Investment trust awards 2018: Best mixed asset trust

Winner: Miton Global Opportunities Trust

Miton Global Opportunities Trust (MIGO) enjoyed a purple patch in 2016 and 2017. It therefore claims the award in this exceptionally varied sector.

Manager Nick Greenwood runs a highly diversified portfolio by investing in other trusts and closed-ended funds he believes to be trading on unjustifiably wide discounts.

Over the past four years, his main portfolio themes have been private equity and obscure corners of the property market. Equity-oriented trusts focused on relatively strong economies, particularly if they are benefiting from new managers, also feature.

He still favours all three themes, but has trimmed his exposure and expects his portfolio to look very different by next Christmas.

One reason is that the consolidation of the private wealth management sector means trusts capitalised at up to £400 million can be considered too small to be included on ‘buy’ lists, leading to them being overlooked and undervalued. In addition, trusts that specialise in alternative assets can be undervalued because they are difficult to understand.

Greenwood is watching the infrastructure sector carefully, as it has grown so large that limited sales – triggered by rising interest rates coupled with escalating political worries – could flood the market and widen discounts. Greenwood thinks this could prompt institutional investors to step in, and he might view that as a buying opportunity.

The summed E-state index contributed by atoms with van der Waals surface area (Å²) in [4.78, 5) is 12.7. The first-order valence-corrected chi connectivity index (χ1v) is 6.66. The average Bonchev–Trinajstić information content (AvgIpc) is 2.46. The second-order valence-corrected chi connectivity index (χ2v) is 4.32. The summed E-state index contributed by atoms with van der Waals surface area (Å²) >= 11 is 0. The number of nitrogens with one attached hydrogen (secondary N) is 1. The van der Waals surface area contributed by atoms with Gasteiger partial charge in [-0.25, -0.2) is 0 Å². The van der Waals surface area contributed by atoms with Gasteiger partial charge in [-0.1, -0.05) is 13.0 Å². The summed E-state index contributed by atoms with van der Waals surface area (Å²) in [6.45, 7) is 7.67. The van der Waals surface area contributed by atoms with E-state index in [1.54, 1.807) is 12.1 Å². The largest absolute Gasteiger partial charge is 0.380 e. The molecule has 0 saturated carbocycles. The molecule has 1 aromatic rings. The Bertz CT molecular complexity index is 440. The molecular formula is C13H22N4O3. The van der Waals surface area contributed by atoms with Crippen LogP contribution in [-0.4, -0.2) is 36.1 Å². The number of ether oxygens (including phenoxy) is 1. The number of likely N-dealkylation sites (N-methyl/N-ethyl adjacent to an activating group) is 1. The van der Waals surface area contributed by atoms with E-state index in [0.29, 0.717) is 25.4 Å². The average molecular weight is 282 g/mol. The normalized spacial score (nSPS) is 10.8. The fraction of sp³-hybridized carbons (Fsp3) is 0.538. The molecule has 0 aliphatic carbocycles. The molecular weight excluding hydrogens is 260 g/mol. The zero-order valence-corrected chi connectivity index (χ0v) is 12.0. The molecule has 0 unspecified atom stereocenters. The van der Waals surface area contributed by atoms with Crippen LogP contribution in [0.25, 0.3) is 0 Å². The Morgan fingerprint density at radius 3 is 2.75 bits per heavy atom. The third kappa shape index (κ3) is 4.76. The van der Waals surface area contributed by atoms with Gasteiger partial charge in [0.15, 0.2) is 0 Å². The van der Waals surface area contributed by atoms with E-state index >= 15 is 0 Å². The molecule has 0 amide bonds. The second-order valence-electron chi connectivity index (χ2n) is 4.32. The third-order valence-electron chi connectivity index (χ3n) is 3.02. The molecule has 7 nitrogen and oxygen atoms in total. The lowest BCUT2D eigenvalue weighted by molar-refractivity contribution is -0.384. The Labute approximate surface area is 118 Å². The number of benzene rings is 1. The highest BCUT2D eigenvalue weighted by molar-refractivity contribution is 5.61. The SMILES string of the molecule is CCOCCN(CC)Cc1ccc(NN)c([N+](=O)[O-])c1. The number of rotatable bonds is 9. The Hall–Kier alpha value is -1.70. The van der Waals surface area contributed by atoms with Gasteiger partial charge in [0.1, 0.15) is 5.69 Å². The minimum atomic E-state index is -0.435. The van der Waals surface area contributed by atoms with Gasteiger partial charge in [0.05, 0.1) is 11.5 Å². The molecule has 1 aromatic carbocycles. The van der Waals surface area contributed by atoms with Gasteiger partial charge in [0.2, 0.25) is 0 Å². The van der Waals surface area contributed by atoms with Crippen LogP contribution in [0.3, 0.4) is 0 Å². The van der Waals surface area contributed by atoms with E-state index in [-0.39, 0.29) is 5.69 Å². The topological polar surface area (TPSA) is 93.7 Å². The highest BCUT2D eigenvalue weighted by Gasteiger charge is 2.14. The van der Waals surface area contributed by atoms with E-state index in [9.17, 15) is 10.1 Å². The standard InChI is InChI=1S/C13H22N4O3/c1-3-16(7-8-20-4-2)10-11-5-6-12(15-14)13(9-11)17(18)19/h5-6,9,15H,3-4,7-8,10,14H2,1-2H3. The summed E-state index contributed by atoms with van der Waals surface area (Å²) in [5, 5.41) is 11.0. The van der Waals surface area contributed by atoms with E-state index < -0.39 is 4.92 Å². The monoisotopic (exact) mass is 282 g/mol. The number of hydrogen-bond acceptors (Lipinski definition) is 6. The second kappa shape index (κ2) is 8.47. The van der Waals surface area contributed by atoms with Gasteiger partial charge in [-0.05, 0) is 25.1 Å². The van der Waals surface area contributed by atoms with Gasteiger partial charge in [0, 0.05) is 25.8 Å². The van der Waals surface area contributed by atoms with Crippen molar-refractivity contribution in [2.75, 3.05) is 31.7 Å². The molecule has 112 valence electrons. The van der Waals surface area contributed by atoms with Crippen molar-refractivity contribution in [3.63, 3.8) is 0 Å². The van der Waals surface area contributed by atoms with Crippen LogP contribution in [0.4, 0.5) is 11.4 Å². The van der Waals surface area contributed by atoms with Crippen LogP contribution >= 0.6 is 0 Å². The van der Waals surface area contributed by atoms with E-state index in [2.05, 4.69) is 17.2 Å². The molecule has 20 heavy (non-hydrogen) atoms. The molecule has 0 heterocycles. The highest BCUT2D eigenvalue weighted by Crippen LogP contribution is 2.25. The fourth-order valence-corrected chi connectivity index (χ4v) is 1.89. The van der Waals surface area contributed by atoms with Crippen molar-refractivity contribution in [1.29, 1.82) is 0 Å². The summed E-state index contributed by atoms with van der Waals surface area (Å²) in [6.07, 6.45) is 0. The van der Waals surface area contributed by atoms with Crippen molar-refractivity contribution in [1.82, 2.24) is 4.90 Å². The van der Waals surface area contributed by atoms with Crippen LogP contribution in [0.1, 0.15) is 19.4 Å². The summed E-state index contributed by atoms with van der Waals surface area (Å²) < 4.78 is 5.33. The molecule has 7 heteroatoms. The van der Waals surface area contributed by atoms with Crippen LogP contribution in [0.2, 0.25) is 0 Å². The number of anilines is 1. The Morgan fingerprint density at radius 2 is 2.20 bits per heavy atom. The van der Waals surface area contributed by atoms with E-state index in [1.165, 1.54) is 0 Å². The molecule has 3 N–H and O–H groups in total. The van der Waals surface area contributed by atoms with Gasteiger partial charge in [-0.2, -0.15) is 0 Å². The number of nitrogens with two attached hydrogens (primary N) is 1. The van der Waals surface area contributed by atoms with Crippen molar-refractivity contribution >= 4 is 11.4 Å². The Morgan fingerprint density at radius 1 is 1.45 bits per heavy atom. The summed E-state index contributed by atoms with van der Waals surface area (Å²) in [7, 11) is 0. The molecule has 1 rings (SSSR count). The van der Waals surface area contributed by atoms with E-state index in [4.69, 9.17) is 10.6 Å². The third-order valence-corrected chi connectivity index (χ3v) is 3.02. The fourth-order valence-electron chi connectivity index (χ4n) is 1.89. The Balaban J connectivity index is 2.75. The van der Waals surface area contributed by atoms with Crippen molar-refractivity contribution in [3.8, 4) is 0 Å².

Highly Commended: F&C Managed Portfolio Growth

F&C Managed Portfolio Growth (FMPG) also invests in a geographically diversified portfolio of closed-ended funds for capital growth, but its holdings are more equity-oriented than Miton’s – just 10 per cent are in private equity and property.

Helped by substantial overseas exposure, its NAV total returns have exceeded its FTSE All-Share index benchmark in four of the past five years, and over the three years to the end of January 2018 they were 40.4 per cent.

Peter Hewiit has managed FMPG since its launch 10 years ago. He likes trusts ‘run by managers with a clear, disciplined style and long-term performance records’, such as the three Baillie Gifford trusts that feature in FMPG’s top 10: Monks, Scottish Mortgage and Baillie Gifford Japan. But he has suffered recently from his loyalty to Neil Woodford and Invesco Perpetual’s Mark Barnett.

To guard against downside risks, he keeps a good geographic spread and holds Personal Assets, RIT Capital Partners and Ruffer Investment Company, which are all defensively positioned. More positively, he has maintained an exposure to secular growth opportunities, and did well last year from sizeable stakes in Polar Capital Technology Trust, Allianz Technology and Syncona.

FMPG’s ongoing charges are lower than MIGO’s. Its discount is supported. 

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